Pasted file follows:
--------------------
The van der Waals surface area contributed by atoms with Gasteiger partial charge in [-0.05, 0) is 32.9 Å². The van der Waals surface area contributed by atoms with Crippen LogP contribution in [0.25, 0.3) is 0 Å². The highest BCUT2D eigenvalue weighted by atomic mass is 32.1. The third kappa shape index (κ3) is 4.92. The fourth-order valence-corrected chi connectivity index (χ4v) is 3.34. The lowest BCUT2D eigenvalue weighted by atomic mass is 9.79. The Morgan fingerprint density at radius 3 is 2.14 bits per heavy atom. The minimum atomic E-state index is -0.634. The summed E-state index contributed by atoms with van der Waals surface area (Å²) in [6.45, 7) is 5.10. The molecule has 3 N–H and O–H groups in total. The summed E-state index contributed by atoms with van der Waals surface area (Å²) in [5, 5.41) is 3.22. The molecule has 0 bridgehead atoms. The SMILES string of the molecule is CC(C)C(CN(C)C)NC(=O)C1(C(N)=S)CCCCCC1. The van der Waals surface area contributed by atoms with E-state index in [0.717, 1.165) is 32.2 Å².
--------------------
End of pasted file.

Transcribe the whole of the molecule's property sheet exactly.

The van der Waals surface area contributed by atoms with Gasteiger partial charge in [-0.05, 0) is 32.9 Å². The van der Waals surface area contributed by atoms with Crippen LogP contribution in [0.25, 0.3) is 0 Å². The highest BCUT2D eigenvalue weighted by atomic mass is 32.1. The third kappa shape index (κ3) is 4.92. The fourth-order valence-corrected chi connectivity index (χ4v) is 3.34. The lowest BCUT2D eigenvalue weighted by atomic mass is 9.79. The Morgan fingerprint density at radius 3 is 2.14 bits per heavy atom. The minimum atomic E-state index is -0.634. The summed E-state index contributed by atoms with van der Waals surface area (Å²) in [6.45, 7) is 5.10. The molecule has 3 N–H and O–H groups in total. The summed E-state index contributed by atoms with van der Waals surface area (Å²) in [5, 5.41) is 3.22. The molecule has 0 bridgehead atoms. The SMILES string of the molecule is CC(C)C(CN(C)C)NC(=O)C1(C(N)=S)CCCCCC1. The van der Waals surface area contributed by atoms with E-state index in [0.717, 1.165) is 32.2 Å².